8 November 2005
8 November 2005
8 November 2005 A legal challenge to government guidance that allows minors to have abortions without parental knowledge is to be heard in the High Court today.
Sue Axon from Manchester argues that parents should be informed if their children seek abortion.
She said: "We have got a very, very strong case that government strategies are damaging children."
[BBC, 8 November ] Anthony Ozimic, SPUC's political secretary, commented: "Not only is abortion fatal for babies but it can leave serious emotional scars on those girls who undergo it. Girls are simply being rushed through the abortion mill by a government failing to reduce teenage pregnancy rates and by abortion clinics with a vested interest in easy access to abortion. Doctors and abortion clinics rarely give girls the necessary facts about abortion. Parents are being left to pick up the pieces after abortions performed on their daughters without their knowledge. The promotion of secret teen abortions shows how extreme the Government and the pro-abortion lobby have become."
Lord Joffe is to reintroduce into the House of Lords a revised version of his Bill to legalise assisted suicide.
Lord Joffe has refused to replace the reference to 'unbearable suffering' with 'intractable suffering', saying that it would compel patients to try palliative care before opting for assisted suicide.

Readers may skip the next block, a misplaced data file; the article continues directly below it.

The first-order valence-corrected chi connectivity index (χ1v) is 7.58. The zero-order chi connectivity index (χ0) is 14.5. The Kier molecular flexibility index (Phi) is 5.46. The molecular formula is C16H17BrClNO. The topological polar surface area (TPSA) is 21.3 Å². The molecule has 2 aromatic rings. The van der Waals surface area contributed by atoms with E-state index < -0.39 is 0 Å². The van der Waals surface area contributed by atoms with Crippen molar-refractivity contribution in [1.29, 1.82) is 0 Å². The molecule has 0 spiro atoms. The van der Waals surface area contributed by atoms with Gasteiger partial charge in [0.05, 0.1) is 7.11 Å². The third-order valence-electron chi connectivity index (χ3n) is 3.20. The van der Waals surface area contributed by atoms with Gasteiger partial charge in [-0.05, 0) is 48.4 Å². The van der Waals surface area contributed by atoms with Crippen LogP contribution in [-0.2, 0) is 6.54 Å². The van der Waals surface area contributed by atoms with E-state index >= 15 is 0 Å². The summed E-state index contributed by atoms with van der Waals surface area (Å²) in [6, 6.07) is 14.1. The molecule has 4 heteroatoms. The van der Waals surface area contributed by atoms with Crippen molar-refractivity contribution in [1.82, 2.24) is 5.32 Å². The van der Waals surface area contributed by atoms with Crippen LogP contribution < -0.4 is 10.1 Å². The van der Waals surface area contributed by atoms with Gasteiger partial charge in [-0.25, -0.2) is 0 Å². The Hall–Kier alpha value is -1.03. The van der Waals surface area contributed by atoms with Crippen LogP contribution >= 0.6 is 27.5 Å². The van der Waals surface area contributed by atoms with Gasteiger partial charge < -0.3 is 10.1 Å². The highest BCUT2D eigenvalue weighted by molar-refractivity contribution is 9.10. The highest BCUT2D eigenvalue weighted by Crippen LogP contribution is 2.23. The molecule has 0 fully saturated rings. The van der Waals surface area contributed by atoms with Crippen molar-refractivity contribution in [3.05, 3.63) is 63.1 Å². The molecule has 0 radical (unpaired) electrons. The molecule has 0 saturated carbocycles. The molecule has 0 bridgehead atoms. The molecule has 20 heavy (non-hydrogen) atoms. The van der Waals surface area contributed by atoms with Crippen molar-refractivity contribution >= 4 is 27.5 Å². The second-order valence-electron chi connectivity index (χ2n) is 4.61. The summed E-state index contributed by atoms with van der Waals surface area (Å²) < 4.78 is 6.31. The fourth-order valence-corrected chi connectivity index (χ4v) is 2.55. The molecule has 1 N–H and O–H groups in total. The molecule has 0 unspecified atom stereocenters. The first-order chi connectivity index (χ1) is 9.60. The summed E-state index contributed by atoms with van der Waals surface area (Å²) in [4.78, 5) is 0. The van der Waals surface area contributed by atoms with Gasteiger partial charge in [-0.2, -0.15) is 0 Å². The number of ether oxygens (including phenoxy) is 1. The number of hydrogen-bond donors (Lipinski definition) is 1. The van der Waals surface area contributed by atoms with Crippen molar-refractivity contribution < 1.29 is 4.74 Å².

Lord Joffe said that "there is a small number of patients who would say they do not want palliative care. They are actually ready to die."
[The Guardian, 7 November ] The World Health Organisation and the National Council for Palliative Care have said that palliative care should be available to everyone before laws are passed to legalise assisted suicide.
South Korean police have arrested a man suspected of trading in human eggs, ABC News reports.
The suspect, known only as Kim, is believed to have persuaded women to sell their ova to pay off debts and sold them at a profit to infertile women over the Internet.
Trading in human gametes is punishable in South Korea with up to three years' imprisonment.
[ABC News, 7 November ] Supporters of a proposed parental notification law in California have recorded staff at an abortion facility agreeing to perform a secret abortion on a caller posing as a 13-year-old.
The promise was made even though the father was said to be a 22-year-old, which would constitute statutory rape in California.
A study of teenage pregnancies in California found that 71% of fathers were legal adults.
[CWNews, 7 November ] A report published by the Swedish government has argued that abortion should be made available to non-residents, Lifenews.com reports.
Sweden allows free abortions for its residents up to 18 weeks of pregnancy.
Last year, Denmark altered its laws to allow abortions for non-residents. [Lifenews.com, 7 November ]